|vkeyduration||The amount of time Castaway/GP holds a key down for you, when you've pressed a emulated key. For example, when you push "B" on the GP32 while the virtual keyboard cursor is over "1", you'll send a "1" into the Atari ST's keyboard buffer. The key will be released a moment later, after this duration has gone by. Some games require a the key to be released a moment after its pressed and not immediately. The default value is probably perfect for everyone.||Default: 200|
|joy_autofirethresh||Speed of autofire; 200 is too fast for the system, but 300 is a damned fast autofire if you really need it :)||Default: 400|
|joy_autofireactive||If 0, turn autofire off. If 1, turn autofire on.||Default: 0|
|The word (only one "word"!) value will be displayed in the error log for the config file. You can use this to give a title to the config, for example, so you know what you picked later :) The last print value is also shown beside the "Custom" mode line at the bottom of the screen, so you can use it to know what Custom mode you are in. Ex: "print BigWord". You cannot use "print Big Word" since that is two values and print can only handle one.||Default: n/a|
|gamma||Set the current gamma/brightness adjustment. 0-4 allowed.||Default: 0|
|widedesc||If set to 0, file menu is normal (filename+description). If set to 1, file menu will show game descriptions where they're already looked up. (Similar to using right shoulder to toggle wide description from the menu itself). This is a useful option for the DEFAULTS.CNF file!||Default: 0|
Changing the Custom Mode (the "key bindings"):
Using a configuration file(s) you can define what each button on the GP32 does. You can not define a new START button, as we reserve that to always pull up the START menu, so you don't hang yourself.
To define key bindings, you simply use the appropriate key to pick a GP32 button, and a value to tell the system what it should do when pressed or not pressed.
A sample (useless) joystick definition could be:
# A bogus example joystick mode print joys bind-fl joy-fire bind-fr ST_SPACE bind-up joy-up bind-down joy-down bind-b joy-left bind-a joy-right bind-select ST_1
The binding key's you can pick from are:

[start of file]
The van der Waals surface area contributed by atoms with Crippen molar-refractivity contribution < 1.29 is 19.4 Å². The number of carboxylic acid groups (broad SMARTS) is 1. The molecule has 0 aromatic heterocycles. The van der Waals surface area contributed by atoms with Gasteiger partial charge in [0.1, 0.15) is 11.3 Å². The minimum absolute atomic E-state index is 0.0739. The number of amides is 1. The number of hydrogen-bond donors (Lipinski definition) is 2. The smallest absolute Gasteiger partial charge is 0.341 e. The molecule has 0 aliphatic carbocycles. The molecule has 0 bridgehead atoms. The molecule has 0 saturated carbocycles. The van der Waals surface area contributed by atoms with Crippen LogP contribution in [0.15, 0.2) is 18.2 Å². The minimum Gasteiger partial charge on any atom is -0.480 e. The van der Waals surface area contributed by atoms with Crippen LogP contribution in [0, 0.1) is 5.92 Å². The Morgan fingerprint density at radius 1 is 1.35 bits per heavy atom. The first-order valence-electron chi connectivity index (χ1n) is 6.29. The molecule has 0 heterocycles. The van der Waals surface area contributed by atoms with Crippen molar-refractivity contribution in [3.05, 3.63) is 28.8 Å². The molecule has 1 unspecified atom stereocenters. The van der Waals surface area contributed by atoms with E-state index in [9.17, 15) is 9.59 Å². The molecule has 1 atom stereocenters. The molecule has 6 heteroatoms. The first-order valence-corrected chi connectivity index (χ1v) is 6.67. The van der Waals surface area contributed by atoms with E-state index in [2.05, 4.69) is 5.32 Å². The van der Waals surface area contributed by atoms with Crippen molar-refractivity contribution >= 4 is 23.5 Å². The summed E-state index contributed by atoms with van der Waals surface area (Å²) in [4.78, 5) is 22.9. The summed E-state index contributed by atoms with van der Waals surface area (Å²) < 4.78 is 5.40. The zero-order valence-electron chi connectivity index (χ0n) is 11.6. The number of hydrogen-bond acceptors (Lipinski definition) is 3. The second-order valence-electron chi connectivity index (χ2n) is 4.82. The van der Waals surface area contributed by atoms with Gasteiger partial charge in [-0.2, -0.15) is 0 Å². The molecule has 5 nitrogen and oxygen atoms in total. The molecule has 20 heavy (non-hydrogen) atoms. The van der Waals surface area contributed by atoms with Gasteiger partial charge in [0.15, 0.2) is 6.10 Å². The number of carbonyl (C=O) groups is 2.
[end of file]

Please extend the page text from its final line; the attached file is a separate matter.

|bind-up||The UP direction on joystick/d-pad|
|bind-down||The DOWN direction on joystick/d-pad|
|bind-left||The LEFT direction on joystick/d-pad|
|bind-right||The RIGHT direction on joystick/d-pad|
|bind-fl||The left-shoulder button|
|bind-fr||The right-shoulder button|
|bind-a||The "A" button|
|bind-b||The "B" button|
|bind-select||The SELECT button|
The values you can assign to bindings are:
|toggle-autofire||Turn autofire on or off|
|toggle-frameskip||Toggle into and out of Frameskip mode; normally SELECT.|
|toggle-keyboard||Toggle into and out of keyboard mode; normally left shoulder.|
||Load another config file. This is a very powerful mechanism as it lets you create both toggle controls and cycle/chain controls. For example, you could create two config files (c_joy.cnf and c_mouse.cnf for example), and c_joy.cnf could include goto-c_mouse.cnf while c_mouse.cnf could include goto-c_joy.cnf, both bound to the left-shoulder say. In this way you could press left shoulder to toggle between your custom joystick and mouse modes. You could create a series of 3 or 5 or 100 configs that all chain together... could be very useful for those flight simulators or other games with a million keystrokes. Remember to include "print" directives in your config files so that when you go from config to config, you can see what config you're currently in!|
|frameskip+90||Bump frameskip up 90 points|
|frameskip-90||Bump frameskip down 90 points|
|menu_configload||Brings up the Config -> Load dialog; this lets you instantly show a listing of configs and pick one to load, right away. So if you need two or three config sets for a game, this would let you swap between them almost effortlessly!|
|mouse-up||Push mouse up|
|mouse-down||Push mouse down|
|mouse-left||Push mouse left|
|mouse-right||Push mouse right|
|mouse-fl||Click mouse left button|
|mouse-fr||Click mouse right button|
|joy-up||Push joystick up|
|joy-down||Push joystick down|
|joy-left||Push joystick left|
|joy-right||Push joystick right|
|joy-fire||Push joystick firebutton|
|ST_* - Assorted; see below.||Push a key on the ST keyboard. Specifically, binding an STKEY this way means pushing the button pushes and releases the ST key.|
|bind-ST_* - Assorted; see below.||Hold a key down on the ST keyboard. This is like the normal STKEY above, except the key is held down while the button is held down. If you bind ST_SPACE to a button, then want to hold it down, just press and hold the button. If you bind with ST_SPACE only, the key is pressed and released.. but binding hold-ST_SPACE will make it a hold-style of button.|
The available ST_ keys you can bind are these. They can be referred to in the uppercase or lowercase -- "ST_SPACE" is equivalent to "st_space".
ST_ESC ST_1 ST_2 ST_3 ST_4 ST_5 ST_6 ST_7 ST_8 ST_9 ST_0 ST_MINUS ST_EQUAL ST_BS ST_TAB ST_Q ST_W ST_E ST_R ST_T ST_Y ST_U ST_I ST_O ST_P ST_SQ_OPEN ST_SQ_CLOSE ST_RETURN ST_CONTROL ST_A ST_S ST_D ST_F ST_G ST_H ST_J ST_K ST_L ST_SEMIC ST_APOST ST_GRAVE ST_LSH ST_BACKSL ST_Z ST_X ST_C ST_V ST_B ST_N ST_M ST_COMMA ST_DOT ST_SLASH ST_RSH ST_ALT ST_SPACE ST_CAPSLOCK ST_F1 ST_F2 ST_F3 ST_F4 ST_F5 ST_F6 ST_F7 ST_F8 ST_F9 ST_F10 ST_HOME ST_UP ST_PG_UP ST_KP_MINUS ST_LEFT ST_RIGHT ST_KP_PLUS ST_END ST_DOWN ST_PG_DN ST_INSERT ST_DELETE ST_ISO ST_UNDO ST_HELP ST_KP_OPEN ST_KP_CLOSE ST_KP_DIV ST_KP_MULT ST_KP_7 ST_KP_8 ST_KP_9 ST_KP_4 ST_KP_5 ST_KP_6 ST_KP_1 ST_KP_2 ST_KP_3 ST_KP_0 ST_KP_DOT ST_KP_ENTER
Tip: While setting up config files, it might be a good idea to create several similar files. Since you can load them up from the menu, you can send a half dozen files to your GP32, and then try them out one at a time until you find the one that is the best. Saves uploading config files back and forth like crazy. Remember that you can get to the disk selection menu while the emulation is running and thus change the configuration without quitting the game!